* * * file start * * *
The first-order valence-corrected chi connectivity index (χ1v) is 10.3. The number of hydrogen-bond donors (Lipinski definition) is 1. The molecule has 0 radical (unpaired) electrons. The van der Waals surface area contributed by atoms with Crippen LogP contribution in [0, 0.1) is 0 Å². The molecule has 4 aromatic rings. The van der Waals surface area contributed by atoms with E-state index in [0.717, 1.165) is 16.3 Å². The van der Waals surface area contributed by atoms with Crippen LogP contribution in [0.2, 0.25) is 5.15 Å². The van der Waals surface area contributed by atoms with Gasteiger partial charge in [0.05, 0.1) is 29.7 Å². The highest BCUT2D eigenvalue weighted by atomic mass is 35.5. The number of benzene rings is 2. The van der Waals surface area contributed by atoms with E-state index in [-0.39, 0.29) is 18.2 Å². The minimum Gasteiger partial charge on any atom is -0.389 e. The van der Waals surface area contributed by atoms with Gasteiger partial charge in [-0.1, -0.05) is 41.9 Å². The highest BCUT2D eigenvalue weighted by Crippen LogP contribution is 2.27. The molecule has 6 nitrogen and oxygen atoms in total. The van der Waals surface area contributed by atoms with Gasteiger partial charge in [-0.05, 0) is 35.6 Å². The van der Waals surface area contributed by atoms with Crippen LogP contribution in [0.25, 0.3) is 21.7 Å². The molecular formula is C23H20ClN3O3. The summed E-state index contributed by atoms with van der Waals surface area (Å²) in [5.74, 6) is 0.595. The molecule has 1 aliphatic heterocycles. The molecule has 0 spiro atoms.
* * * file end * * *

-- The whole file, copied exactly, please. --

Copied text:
The first-order valence-corrected chi connectivity index (χ1v) is 10.3. The number of hydrogen-bond donors (Lipinski definition) is 1. The molecule has 0 radical (unpaired) electrons. The van der Waals surface area contributed by atoms with Crippen LogP contribution in [0, 0.1) is 0 Å². The molecule has 4 aromatic rings. The van der Waals surface area contributed by atoms with E-state index in [0.717, 1.165) is 16.3 Å². The van der Waals surface area contributed by atoms with Crippen LogP contribution in [0.2, 0.25) is 5.15 Å². The van der Waals surface area contributed by atoms with Gasteiger partial charge in [0.05, 0.1) is 29.7 Å². The highest BCUT2D eigenvalue weighted by atomic mass is 35.5. The number of benzene rings is 2. The van der Waals surface area contributed by atoms with E-state index in [-0.39, 0.29) is 18.2 Å². The minimum Gasteiger partial charge on any atom is -0.389 e. The van der Waals surface area contributed by atoms with Gasteiger partial charge in [-0.1, -0.05) is 41.9 Å². The highest BCUT2D eigenvalue weighted by Crippen LogP contribution is 2.27. The molecule has 6 nitrogen and oxygen atoms in total. The van der Waals surface area contributed by atoms with Gasteiger partial charge in [-0.05, 0) is 35.6 Å². The van der Waals surface area contributed by atoms with Crippen LogP contribution in [0.25, 0.3) is 21.7 Å². The molecular formula is C23H20ClN3O3. The summed E-state index contributed by atoms with van der Waals surface area (Å²) in [5.74, 6) is 0.595. The molecule has 1 aliphatic heterocycles. The molecule has 0 spiro atoms.